Our week in France was a good opportunity for a refresher course in French family cooking. Over the years, I have picked up some great insider tips sitting at the kitchen tables of my mother-in-law and Monsieur R's grandmothers, the kind of thing you won't learn from cook books and you probably wouldn't get to eat in a restaurant: honest-to-goodness, hearty old-fashioned home cooking.
Within a couple of days, I was struck by the quantity of vegetables we had eaten, or more accurately, by the quantity of vegetables Puce had eaten. Radishes, pumpkin, chicory, beetroot, to name but a few. “Winter” salads of lambs lettuce or frisee, the versatile peas-carrots-potatoes mix, eaten cold with mayonnaise as a macedoine, or hot with lardons as a jardiniere.
It’s all a world away from the upbringing I had: French people eat vegetables, not because they feel they ought to, but because they're prepared and presented as a meal in their own right. French children eat vegetables, not because they're hidden or disguised as something else, but because they taste good. The food memories are passed down the generations and are the go-to recipes that don’t need to be re-discovered by TV chefs.
Knowing what to do with veg is only part of it. France has kept a proximity with its raw ingredients, particulary fruit and vegetables, that we in the UK have lost. The daily marché is not a just-for-the-tourists show, but a way of keeping a link between what's on your plate and where it's come from. The stalls make you want to buy vegetables. They are laid out as beautifully as any shop window in the grande rue and the array of colours and varieties are as enticing as the nearby patisseries.
Being able to buy from the person who has grown the food is a luxury; you can ask about where it's from, how it was grown, how to cook it and how much you'll need. If you’re out of inspiration, the producteur will be able to give you ideas on how to prepare things – he’s not only a purveyor but a consumer of what he’s selling.
The first time I brought Monsieur R to Scotland, I lost him in a supermarket. I found him in the vegetable section, staring at the vacucum-packed turnips. Why, he asked, is each turnip individually wrapped in plastic? I’d never noticed before. But sure enough, taking a step back, every item was in a bag. A tangible physical barrier between the raw ingredients and the consumer, perhaps making it more hygenic, but also a lot less appealing.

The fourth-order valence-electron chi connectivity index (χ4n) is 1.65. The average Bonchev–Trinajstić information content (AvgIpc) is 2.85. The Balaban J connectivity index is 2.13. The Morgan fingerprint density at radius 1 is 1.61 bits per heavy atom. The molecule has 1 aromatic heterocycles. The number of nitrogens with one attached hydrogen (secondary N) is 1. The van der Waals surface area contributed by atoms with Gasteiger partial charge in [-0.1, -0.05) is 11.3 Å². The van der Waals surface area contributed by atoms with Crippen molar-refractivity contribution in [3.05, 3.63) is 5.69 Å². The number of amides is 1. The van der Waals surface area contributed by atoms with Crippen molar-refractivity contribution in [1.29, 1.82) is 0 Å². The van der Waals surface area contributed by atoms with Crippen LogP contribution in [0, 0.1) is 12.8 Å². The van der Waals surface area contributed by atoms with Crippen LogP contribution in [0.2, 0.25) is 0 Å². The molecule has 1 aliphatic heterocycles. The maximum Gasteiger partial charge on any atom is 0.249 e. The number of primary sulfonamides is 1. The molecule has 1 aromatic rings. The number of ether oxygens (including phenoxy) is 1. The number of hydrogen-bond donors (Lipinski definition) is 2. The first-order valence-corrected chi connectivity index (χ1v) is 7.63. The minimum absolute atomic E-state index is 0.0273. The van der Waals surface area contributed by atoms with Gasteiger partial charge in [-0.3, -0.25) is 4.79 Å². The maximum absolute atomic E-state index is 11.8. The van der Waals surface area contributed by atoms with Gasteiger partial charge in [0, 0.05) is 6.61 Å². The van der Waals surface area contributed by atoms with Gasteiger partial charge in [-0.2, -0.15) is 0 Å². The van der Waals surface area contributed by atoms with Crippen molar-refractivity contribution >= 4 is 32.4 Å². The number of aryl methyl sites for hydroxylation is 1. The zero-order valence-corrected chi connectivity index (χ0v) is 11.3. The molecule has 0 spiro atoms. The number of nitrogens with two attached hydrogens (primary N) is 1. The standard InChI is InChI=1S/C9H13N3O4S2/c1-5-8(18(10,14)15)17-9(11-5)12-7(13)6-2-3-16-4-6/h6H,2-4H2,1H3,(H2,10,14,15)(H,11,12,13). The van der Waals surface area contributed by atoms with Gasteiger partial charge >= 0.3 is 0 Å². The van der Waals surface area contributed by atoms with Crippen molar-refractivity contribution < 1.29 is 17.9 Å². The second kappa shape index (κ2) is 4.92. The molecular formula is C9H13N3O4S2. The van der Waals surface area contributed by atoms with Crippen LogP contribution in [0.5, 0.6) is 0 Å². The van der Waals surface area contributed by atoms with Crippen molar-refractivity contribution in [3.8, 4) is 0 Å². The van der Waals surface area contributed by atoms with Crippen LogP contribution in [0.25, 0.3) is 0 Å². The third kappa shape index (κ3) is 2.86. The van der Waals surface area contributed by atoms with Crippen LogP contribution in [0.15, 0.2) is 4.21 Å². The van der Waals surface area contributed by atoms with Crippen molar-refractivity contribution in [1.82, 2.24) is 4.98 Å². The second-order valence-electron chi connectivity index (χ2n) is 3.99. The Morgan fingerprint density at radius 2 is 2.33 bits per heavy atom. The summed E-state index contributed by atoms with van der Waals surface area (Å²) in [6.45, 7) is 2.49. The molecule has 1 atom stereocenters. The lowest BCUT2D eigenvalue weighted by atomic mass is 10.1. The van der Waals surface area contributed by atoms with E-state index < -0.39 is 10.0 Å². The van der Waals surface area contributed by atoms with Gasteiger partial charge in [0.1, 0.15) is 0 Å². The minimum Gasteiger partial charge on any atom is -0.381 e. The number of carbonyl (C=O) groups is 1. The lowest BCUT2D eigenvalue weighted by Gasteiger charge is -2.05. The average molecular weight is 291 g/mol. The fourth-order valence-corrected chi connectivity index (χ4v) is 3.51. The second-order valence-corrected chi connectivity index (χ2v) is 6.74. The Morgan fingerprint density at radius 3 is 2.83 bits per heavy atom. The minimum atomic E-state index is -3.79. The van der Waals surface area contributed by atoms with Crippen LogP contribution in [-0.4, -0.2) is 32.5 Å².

We’re at a disadvantage here. Scotland doesn’t have much of a food culture and there’s a disconnect between the media interest for food and what is readily available to buy; if healthy, enjoyable eating is to become a reality for more people, the fruit and veg to do it need to be available and affordable. Scotland won’t be able to compete with French market stalls in the summer months, but there are plenty of vegetables that could be enjoyed at this time of year: winter lettuce varieties, pumpkins, spinach, chicory, radishes (usually sold in France with their leaves, which can then in turn be made into a deliciously simple soup).
Monsieur R however, is not perturbed by this lack of raw materials. Quite the opposite in fact, he hunts down farms and local producers and surprises all of us by finding sources we never knew existed. He came home with a small field’s worth of leeks the other day and proceeded to make poireaux en salade - washed leeks are steamed until tender, allowed to cool then served with a vinaigrette. Not only is it unexpectedly delicious, but it represents what I love about real French family food. You won't find this on the menu of a tourist restaurant, but if you're lucky enough to be invited into a French home you will taste a simple ingredient turned into something extraordinary, si simple, mais si bon.